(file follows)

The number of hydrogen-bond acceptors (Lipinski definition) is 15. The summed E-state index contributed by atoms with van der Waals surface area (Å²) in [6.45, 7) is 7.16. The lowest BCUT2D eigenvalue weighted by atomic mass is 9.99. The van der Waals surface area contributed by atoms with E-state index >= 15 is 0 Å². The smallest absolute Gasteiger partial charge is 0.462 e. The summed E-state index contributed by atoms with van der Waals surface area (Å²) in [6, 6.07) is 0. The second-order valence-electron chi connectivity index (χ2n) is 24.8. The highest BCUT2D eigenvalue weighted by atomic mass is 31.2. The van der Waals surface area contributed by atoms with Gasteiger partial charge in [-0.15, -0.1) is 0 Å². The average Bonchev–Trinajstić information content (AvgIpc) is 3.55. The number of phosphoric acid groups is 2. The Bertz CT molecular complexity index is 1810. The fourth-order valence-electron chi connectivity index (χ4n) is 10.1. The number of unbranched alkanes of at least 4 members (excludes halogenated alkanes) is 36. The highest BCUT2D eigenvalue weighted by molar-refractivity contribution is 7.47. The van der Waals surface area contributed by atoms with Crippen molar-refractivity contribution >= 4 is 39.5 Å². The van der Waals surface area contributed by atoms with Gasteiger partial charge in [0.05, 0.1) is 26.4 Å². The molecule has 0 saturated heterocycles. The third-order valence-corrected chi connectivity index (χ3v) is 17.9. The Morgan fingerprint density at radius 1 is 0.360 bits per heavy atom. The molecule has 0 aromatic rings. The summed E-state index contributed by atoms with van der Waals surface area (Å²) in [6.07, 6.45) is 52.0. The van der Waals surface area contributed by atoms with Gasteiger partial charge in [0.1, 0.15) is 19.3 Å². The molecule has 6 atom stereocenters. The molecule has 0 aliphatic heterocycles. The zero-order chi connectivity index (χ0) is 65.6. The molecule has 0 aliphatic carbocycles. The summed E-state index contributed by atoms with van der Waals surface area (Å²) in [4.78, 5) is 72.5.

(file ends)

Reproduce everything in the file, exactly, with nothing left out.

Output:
The number of hydrogen-bond acceptors (Lipinski definition) is 15. The summed E-state index contributed by atoms with van der Waals surface area (Å²) in [6.45, 7) is 7.16. The lowest BCUT2D eigenvalue weighted by atomic mass is 9.99. The van der Waals surface area contributed by atoms with E-state index >= 15 is 0 Å². The smallest absolute Gasteiger partial charge is 0.462 e. The summed E-state index contributed by atoms with van der Waals surface area (Å²) in [6, 6.07) is 0. The second-order valence-electron chi connectivity index (χ2n) is 24.8. The highest BCUT2D eigenvalue weighted by atomic mass is 31.2. The van der Waals surface area contributed by atoms with Gasteiger partial charge in [-0.15, -0.1) is 0 Å². The average Bonchev–Trinajstić information content (AvgIpc) is 3.55. The number of phosphoric acid groups is 2. The Bertz CT molecular complexity index is 1810. The fourth-order valence-electron chi connectivity index (χ4n) is 10.1. The number of unbranched alkanes of at least 4 members (excludes halogenated alkanes) is 36. The highest BCUT2D eigenvalue weighted by molar-refractivity contribution is 7.47. The van der Waals surface area contributed by atoms with Crippen molar-refractivity contribution >= 4 is 39.5 Å². The van der Waals surface area contributed by atoms with Gasteiger partial charge in [0.05, 0.1) is 26.4 Å². The molecule has 0 saturated heterocycles. The third-order valence-corrected chi connectivity index (χ3v) is 17.9. The Morgan fingerprint density at radius 1 is 0.360 bits per heavy atom. The molecule has 0 aromatic rings. The summed E-state index contributed by atoms with van der Waals surface area (Å²) in [6.07, 6.45) is 52.0. The van der Waals surface area contributed by atoms with Gasteiger partial charge in [0.1, 0.15) is 19.3 Å². The molecule has 6 atom stereocenters. The molecule has 0 aliphatic heterocycles. The zero-order chi connectivity index (χ0) is 65.6. The molecule has 0 aliphatic carbocycles. The summed E-state index contributed by atoms with van der Waals surface area (Å²) in [4.78, 5) is 72.5.